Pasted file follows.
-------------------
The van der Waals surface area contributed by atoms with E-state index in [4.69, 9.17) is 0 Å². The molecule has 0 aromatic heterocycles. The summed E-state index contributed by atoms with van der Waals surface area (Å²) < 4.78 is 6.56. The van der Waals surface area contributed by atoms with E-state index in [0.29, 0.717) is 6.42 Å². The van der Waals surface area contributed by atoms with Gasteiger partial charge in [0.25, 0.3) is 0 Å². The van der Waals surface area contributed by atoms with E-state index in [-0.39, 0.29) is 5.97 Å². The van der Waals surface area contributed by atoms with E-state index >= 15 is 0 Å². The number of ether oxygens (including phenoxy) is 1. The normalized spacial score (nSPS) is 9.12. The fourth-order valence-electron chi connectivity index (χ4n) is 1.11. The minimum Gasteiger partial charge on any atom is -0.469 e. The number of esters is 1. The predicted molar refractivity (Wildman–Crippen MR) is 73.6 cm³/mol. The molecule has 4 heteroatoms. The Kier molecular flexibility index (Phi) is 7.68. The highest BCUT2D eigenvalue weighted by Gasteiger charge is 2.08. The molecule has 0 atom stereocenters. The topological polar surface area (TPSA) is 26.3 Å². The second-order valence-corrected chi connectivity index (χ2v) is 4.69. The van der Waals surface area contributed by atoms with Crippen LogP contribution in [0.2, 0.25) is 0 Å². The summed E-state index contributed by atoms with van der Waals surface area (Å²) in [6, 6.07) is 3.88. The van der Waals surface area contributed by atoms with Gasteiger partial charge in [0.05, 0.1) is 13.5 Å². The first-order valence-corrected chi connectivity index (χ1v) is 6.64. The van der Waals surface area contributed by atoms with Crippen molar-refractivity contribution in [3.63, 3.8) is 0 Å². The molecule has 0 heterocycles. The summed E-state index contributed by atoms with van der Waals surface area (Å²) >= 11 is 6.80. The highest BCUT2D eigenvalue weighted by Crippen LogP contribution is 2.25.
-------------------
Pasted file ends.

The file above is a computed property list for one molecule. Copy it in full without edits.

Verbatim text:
The van der Waals surface area contributed by atoms with E-state index in [4.69, 9.17) is 0 Å². The molecule has 0 aromatic heterocycles. The summed E-state index contributed by atoms with van der Waals surface area (Å²) < 4.78 is 6.56. The van der Waals surface area contributed by atoms with E-state index in [0.29, 0.717) is 6.42 Å². The van der Waals surface area contributed by atoms with Gasteiger partial charge in [0.25, 0.3) is 0 Å². The van der Waals surface area contributed by atoms with E-state index in [-0.39, 0.29) is 5.97 Å². The van der Waals surface area contributed by atoms with E-state index >= 15 is 0 Å². The number of ether oxygens (including phenoxy) is 1. The normalized spacial score (nSPS) is 9.12. The fourth-order valence-electron chi connectivity index (χ4n) is 1.11. The minimum Gasteiger partial charge on any atom is -0.469 e. The number of esters is 1. The predicted molar refractivity (Wildman–Crippen MR) is 73.6 cm³/mol. The molecule has 4 heteroatoms. The Kier molecular flexibility index (Phi) is 7.68. The highest BCUT2D eigenvalue weighted by Gasteiger charge is 2.08. The molecule has 0 atom stereocenters. The topological polar surface area (TPSA) is 26.3 Å². The second-order valence-corrected chi connectivity index (χ2v) is 4.69. The van der Waals surface area contributed by atoms with Crippen LogP contribution in [0.2, 0.25) is 0 Å². The summed E-state index contributed by atoms with van der Waals surface area (Å²) in [6, 6.07) is 3.88. The van der Waals surface area contributed by atoms with Gasteiger partial charge in [0.05, 0.1) is 13.5 Å². The first-order valence-corrected chi connectivity index (χ1v) is 6.64. The van der Waals surface area contributed by atoms with Crippen molar-refractivity contribution in [3.63, 3.8) is 0 Å². The molecule has 0 heterocycles. The summed E-state index contributed by atoms with van der Waals surface area (Å²) >= 11 is 6.80. The highest BCUT2D eigenvalue weighted by Crippen LogP contribution is 2.25.